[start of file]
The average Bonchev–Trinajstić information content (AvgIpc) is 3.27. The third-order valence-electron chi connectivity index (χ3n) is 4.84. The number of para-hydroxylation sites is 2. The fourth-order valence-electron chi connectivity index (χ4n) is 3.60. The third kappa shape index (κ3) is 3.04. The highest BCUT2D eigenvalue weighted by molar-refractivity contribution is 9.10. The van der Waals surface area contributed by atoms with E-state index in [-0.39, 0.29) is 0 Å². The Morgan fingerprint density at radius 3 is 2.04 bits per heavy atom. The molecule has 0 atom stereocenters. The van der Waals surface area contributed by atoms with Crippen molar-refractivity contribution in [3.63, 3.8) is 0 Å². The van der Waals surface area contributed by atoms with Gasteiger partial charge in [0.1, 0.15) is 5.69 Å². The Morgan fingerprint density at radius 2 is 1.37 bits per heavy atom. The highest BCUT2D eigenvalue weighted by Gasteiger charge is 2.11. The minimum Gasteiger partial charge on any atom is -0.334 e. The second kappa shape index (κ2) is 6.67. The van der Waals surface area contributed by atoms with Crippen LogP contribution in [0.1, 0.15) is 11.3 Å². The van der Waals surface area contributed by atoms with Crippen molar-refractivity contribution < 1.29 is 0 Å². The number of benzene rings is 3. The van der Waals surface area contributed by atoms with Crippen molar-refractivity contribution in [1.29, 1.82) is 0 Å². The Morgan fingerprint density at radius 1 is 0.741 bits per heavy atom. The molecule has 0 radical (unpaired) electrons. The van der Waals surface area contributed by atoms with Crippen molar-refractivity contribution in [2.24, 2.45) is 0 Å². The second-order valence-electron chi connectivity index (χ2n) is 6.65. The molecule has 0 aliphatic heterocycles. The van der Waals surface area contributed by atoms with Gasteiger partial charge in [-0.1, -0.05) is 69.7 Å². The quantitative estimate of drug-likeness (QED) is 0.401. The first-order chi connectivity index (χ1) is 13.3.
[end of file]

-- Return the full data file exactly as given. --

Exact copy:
The average Bonchev–Trinajstić information content (AvgIpc) is 3.27. The third-order valence-electron chi connectivity index (χ3n) is 4.84. The number of para-hydroxylation sites is 2. The fourth-order valence-electron chi connectivity index (χ4n) is 3.60. The third kappa shape index (κ3) is 3.04. The highest BCUT2D eigenvalue weighted by molar-refractivity contribution is 9.10. The van der Waals surface area contributed by atoms with E-state index in [-0.39, 0.29) is 0 Å². The Morgan fingerprint density at radius 3 is 2.04 bits per heavy atom. The molecule has 0 atom stereocenters. The van der Waals surface area contributed by atoms with Crippen molar-refractivity contribution in [3.63, 3.8) is 0 Å². The van der Waals surface area contributed by atoms with Gasteiger partial charge in [0.1, 0.15) is 5.69 Å². The Morgan fingerprint density at radius 2 is 1.37 bits per heavy atom. The highest BCUT2D eigenvalue weighted by Gasteiger charge is 2.11. The minimum Gasteiger partial charge on any atom is -0.334 e. The second kappa shape index (κ2) is 6.67. The van der Waals surface area contributed by atoms with Crippen LogP contribution in [0.1, 0.15) is 11.3 Å². The van der Waals surface area contributed by atoms with Crippen molar-refractivity contribution < 1.29 is 0 Å². The number of benzene rings is 3. The van der Waals surface area contributed by atoms with Crippen molar-refractivity contribution in [1.29, 1.82) is 0 Å². The Morgan fingerprint density at radius 1 is 0.741 bits per heavy atom. The molecule has 0 radical (unpaired) electrons. The van der Waals surface area contributed by atoms with Crippen molar-refractivity contribution in [2.24, 2.45) is 0 Å². The second-order valence-electron chi connectivity index (χ2n) is 6.65. The molecule has 0 aliphatic heterocycles. The van der Waals surface area contributed by atoms with Gasteiger partial charge in [-0.1, -0.05) is 69.7 Å². The quantitative estimate of drug-likeness (QED) is 0.401. The first-order chi connectivity index (χ1) is 13.3.